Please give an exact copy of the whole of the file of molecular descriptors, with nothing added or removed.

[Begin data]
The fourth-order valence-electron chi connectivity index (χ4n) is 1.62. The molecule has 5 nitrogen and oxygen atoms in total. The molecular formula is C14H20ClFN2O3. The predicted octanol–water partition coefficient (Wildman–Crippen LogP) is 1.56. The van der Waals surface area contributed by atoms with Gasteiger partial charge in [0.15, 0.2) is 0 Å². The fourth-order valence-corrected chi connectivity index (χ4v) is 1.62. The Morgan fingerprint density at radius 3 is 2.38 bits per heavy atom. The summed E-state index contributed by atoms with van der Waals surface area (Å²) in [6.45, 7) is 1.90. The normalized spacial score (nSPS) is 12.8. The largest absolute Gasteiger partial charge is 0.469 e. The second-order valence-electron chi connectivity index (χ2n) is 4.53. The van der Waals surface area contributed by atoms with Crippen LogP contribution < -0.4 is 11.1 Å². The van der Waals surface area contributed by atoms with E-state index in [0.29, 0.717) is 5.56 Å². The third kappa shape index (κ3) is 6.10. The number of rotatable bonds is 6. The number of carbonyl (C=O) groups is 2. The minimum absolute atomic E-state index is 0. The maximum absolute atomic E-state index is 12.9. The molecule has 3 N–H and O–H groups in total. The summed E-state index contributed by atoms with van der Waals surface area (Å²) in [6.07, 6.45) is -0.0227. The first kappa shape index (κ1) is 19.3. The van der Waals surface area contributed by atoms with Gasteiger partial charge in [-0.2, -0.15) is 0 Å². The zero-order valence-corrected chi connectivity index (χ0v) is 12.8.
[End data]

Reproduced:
The fourth-order valence-electron chi connectivity index (χ4n) is 1.62. The molecule has 5 nitrogen and oxygen atoms in total. The molecular formula is C14H20ClFN2O3. The predicted octanol–water partition coefficient (Wildman–Crippen LogP) is 1.56. The van der Waals surface area contributed by atoms with Gasteiger partial charge in [0.15, 0.2) is 0 Å². The fourth-order valence-corrected chi connectivity index (χ4v) is 1.62. The Morgan fingerprint density at radius 3 is 2.38 bits per heavy atom. The summed E-state index contributed by atoms with van der Waals surface area (Å²) in [6.45, 7) is 1.90. The normalized spacial score (nSPS) is 12.8. The largest absolute Gasteiger partial charge is 0.469 e. The second-order valence-electron chi connectivity index (χ2n) is 4.53. The van der Waals surface area contributed by atoms with Crippen LogP contribution < -0.4 is 11.1 Å². The van der Waals surface area contributed by atoms with E-state index in [0.29, 0.717) is 5.56 Å². The third kappa shape index (κ3) is 6.10. The number of rotatable bonds is 6. The number of carbonyl (C=O) groups is 2. The minimum absolute atomic E-state index is 0. The maximum absolute atomic E-state index is 12.9. The molecule has 3 N–H and O–H groups in total. The summed E-state index contributed by atoms with van der Waals surface area (Å²) in [6.07, 6.45) is -0.0227. The first kappa shape index (κ1) is 19.3. The van der Waals surface area contributed by atoms with Gasteiger partial charge in [-0.2, -0.15) is 0 Å². The zero-order valence-corrected chi connectivity index (χ0v) is 12.8.